There have not been too many solicitors, or barristers for that matter, who have been convicted of murder, writes James Morton. In the 1920s Major Armstrong, who murdered his wife, springs to mind and a few months before him another solicitor, Harold Greenwood, was acquitted of the murder of his. But I can think of only one minister of justice who nearly hanged — Thomas Ley, minister of justice for New South Wales, Australia, from 1922 to 1925.
Ley became deeply unpopular when in 1925 he refused to commute the death sentence on Edward Williams, a destitute music teacher who had murdered his three daughters, despite a recommendation by the jury. He was re-elected to parliament that year but the election verdict was hotly contested by his Labor opponent Frederick McDonald, who claimed Ley had tried to bribe him to withdraw.
On 15 April 1926, on his way to see Premier J. T. Lang, McDonald and all his papers in the case simply disappeared.
Ley had his own law practice and began to dabble in shady property companies. On 3 September 1928, Harry Goldstein, who had been appointed to investigate them, was found dead at the foot of cliffs at Coogee, New South Wales. It was suggested the short-sighted man might have slipped and an inquest returned a verdict of accidental death. Almost immediately afterwards, Ley left for east Asia and then England with his mistress Maggie Brook, widow of a Perth magistrate. He had met her on a ministerial visit in 1922 and shortly afterwards her husband died in sudden and unusual circumstances — supposedly stung by a bee.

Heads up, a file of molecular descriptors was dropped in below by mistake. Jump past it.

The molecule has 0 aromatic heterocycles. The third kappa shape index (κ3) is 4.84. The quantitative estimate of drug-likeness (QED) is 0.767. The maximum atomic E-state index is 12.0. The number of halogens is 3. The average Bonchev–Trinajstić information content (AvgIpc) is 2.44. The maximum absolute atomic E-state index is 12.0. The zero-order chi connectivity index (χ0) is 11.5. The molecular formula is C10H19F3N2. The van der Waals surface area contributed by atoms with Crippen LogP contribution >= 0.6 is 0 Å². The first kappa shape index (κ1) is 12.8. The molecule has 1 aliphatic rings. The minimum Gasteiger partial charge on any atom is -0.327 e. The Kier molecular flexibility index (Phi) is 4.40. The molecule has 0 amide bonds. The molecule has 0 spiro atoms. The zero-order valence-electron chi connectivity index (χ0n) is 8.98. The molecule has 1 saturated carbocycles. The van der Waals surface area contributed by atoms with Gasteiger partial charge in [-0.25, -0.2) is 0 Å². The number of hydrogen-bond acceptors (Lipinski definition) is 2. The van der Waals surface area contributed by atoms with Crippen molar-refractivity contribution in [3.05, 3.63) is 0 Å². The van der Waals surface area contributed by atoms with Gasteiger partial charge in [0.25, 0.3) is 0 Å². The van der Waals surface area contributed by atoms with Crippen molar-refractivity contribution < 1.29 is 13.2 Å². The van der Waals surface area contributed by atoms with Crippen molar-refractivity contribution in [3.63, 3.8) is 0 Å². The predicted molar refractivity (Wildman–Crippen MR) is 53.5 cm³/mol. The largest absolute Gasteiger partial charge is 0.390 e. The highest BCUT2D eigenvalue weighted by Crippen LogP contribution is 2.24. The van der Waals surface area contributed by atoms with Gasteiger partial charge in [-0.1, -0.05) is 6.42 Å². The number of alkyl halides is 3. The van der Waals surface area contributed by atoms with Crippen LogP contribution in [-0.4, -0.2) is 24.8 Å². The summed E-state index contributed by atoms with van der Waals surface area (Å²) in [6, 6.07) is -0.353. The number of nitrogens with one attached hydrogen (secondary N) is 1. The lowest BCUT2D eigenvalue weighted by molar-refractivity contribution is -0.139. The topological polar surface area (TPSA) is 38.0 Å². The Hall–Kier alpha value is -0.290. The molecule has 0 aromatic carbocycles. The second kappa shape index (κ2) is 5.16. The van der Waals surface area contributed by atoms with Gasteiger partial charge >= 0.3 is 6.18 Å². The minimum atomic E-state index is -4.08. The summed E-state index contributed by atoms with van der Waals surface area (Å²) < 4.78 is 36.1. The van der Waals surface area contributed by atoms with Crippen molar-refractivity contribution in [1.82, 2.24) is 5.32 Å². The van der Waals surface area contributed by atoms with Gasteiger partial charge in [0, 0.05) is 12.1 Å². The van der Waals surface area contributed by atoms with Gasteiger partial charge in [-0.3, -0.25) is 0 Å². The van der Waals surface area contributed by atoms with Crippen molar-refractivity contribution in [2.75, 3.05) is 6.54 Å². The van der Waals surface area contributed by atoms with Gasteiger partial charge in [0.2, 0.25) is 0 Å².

In 1931 Ley organised an illegal sweepstake on the Derby and during the war he was involved in the black market. In March 1947 he became convinced the now elderly Maggie was having affairs, first with her son-in-law and then with John Mudie, a barman. Ley agreed to pay £200 to John Lawrence Smith to have the latter kidnapped on 28 November 1946. Mudie was badly beaten and then strangled and his body thrown into a chalk pit.
Ley was traced through letters found in Mudie’s room. In March 1947 the pair were convicted of murder at the Old Bailey. They were sentenced to death but Ley was found to be insane and sent to Broadmoor, where he died on 24 July. Smith’s death sentence was commuted. Despite a campaign to have it removed, Ley’s portrait still hangs in the justice ministry in New South Wales.
James Morton is a writer and former criminal defence solicitor